Let’s not panic…but as a Met fan of a certain age, this perfectly fits my greatest fears…this is faith AND fear. It would be the Cespedes Effect that turned a pathetic lineup into studs wears off…the loss of Murphy adds to the problem. Granderson goes back to slumping and Duda and d’Arnaud plod along. The starters can’t possibly live up to their hype…everyone is gunning for them…and one or two may get hurt.

    I can still put the fears on the back burner…this will turn around pretty quickly and we won’t be the 2015 Nationals. Right?

  • Dave

    Yeah, it builds character. But, like Steve D, a Mets fan of a certain age, in this my 48th season as a Mets fan, I’m well stocked enough on character that I’m thinking of having a garage sale to get rid of some books, household items, maybe some stereo equipment, and over here, boxes full of excess character that I’ll never get a chance to use.

    Yes, long season, small sample size, but it would be kind of nice to imagine TC setting a tone of high expectations and making it very clear behind closed doors that this team is better than this and this needs to change now. To my eye, they’ve had a playing down to their opponent’s level look to them the past few days.

  • Mikey

    I hate the Cardinals and Nats, but but I think I hate the Marlins at least as much. their hitters all turn into Wade Boggs against us and their pitchers may as well be Kershaws and Arrietas.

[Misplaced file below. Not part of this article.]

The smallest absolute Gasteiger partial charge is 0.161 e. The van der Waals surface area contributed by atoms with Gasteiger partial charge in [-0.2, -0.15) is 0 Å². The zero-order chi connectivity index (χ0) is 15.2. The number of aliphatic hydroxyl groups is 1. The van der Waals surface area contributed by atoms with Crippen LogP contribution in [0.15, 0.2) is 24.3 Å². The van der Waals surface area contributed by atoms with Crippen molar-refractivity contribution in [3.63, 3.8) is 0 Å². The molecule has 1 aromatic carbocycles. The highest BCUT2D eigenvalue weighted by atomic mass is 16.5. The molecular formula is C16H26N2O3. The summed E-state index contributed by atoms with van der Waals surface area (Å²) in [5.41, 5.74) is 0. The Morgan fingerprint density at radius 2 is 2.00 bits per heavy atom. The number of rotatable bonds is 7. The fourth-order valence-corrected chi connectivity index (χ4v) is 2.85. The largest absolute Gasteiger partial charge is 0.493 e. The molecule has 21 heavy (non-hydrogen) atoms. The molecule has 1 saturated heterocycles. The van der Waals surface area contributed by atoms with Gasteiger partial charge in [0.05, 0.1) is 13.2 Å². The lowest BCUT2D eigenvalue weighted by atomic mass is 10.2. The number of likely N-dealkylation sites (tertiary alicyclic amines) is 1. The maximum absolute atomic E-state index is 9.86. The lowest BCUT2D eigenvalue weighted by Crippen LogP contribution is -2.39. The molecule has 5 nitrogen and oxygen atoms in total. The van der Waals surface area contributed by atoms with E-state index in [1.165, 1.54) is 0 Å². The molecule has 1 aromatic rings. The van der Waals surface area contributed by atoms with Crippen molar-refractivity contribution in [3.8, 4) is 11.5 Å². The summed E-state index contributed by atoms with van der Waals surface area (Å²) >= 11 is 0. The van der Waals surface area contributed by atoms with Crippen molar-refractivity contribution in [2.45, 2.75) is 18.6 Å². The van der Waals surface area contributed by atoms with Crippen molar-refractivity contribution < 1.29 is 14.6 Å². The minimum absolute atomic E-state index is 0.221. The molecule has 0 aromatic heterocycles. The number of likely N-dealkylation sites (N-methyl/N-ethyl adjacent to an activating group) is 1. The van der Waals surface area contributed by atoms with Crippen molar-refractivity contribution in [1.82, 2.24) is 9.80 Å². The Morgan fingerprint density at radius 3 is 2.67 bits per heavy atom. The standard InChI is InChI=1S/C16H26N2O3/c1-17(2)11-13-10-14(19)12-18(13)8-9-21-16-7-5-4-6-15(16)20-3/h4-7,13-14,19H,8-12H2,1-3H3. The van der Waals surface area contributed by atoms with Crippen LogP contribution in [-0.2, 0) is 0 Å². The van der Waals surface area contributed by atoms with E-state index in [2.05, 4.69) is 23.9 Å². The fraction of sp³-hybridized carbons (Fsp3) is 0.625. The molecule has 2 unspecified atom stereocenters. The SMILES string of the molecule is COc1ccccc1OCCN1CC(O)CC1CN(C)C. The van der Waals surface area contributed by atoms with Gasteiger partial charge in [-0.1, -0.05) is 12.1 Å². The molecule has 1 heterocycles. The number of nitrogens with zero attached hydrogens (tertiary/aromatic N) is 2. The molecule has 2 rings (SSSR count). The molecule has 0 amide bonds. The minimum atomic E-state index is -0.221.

I’d be remiss if I didn’t mention that a Marlins rally, the length of some at-bats, and the length of the whole game, were all a byproduct of a strike zone the size of my fist.

  • “Each debacle is a uniquely distasteful snowflake.”

    Perfect. You, sir, can lay down some serious words.

  • Harvey

    I guess spring training was no fluke.

  • Mikey

    oh and meanwhile Murph is batting .471 with 2 HRs and 7 RBIs. I wanna be happy for him but it’s impossible when he’s helping those f–ing Nats. on the flip side, I guess it’ll be interesting when Murph’s base running and/or defense costs Papelbon a save and what Papelbon’s reaction might be.

    • Eric

      Agreed. If Murphy was gunning for the MVP anywhere in the AL, including the Yankees, I’d be actively cheering for him. If he was doing the same anywhere outside the NL East, I’d be more subdued but I’d still be happy for him.

      But that Murphy is lighting it up in the Mets’ division for their chief rival – their 1st place chief rival – is bad karma.

  • Ken K. in NJ

    There are a few times every season when I know a home run is coming (hardly ever when a Met is up except for a few precious moments last year). Stanton’s 2nd inning at bat was one of them. And I had the “pleasure” of enduring it twice.